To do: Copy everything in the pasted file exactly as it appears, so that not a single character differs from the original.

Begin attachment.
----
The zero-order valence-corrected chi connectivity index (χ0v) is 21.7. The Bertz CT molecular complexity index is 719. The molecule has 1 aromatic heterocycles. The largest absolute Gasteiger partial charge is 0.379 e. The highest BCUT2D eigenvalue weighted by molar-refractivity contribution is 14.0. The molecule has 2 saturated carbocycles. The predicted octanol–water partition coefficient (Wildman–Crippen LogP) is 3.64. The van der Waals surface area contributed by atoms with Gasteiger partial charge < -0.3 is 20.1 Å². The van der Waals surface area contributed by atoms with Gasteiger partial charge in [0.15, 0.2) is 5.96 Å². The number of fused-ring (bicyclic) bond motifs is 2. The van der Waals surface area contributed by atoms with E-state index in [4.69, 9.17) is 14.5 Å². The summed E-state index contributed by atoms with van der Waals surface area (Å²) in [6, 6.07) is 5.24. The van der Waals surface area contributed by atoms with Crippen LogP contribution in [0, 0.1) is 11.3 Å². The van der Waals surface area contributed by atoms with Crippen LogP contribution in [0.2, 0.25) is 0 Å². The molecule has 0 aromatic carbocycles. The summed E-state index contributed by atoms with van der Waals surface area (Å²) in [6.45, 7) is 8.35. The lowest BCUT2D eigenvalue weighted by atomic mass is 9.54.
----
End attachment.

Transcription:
The zero-order valence-corrected chi connectivity index (χ0v) is 21.7. The Bertz CT molecular complexity index is 719. The molecule has 1 aromatic heterocycles. The largest absolute Gasteiger partial charge is 0.379 e. The highest BCUT2D eigenvalue weighted by molar-refractivity contribution is 14.0. The molecule has 2 saturated carbocycles. The predicted octanol–water partition coefficient (Wildman–Crippen LogP) is 3.64. The van der Waals surface area contributed by atoms with Gasteiger partial charge < -0.3 is 20.1 Å². The van der Waals surface area contributed by atoms with Gasteiger partial charge in [0.15, 0.2) is 5.96 Å². The number of fused-ring (bicyclic) bond motifs is 2. The van der Waals surface area contributed by atoms with E-state index in [4.69, 9.17) is 14.5 Å². The summed E-state index contributed by atoms with van der Waals surface area (Å²) in [6, 6.07) is 5.24. The van der Waals surface area contributed by atoms with Crippen LogP contribution in [0, 0.1) is 11.3 Å². The van der Waals surface area contributed by atoms with Crippen LogP contribution in [0.2, 0.25) is 0 Å². The molecule has 0 aromatic carbocycles. The summed E-state index contributed by atoms with van der Waals surface area (Å²) in [6.45, 7) is 8.35. The lowest BCUT2D eigenvalue weighted by atomic mass is 9.54.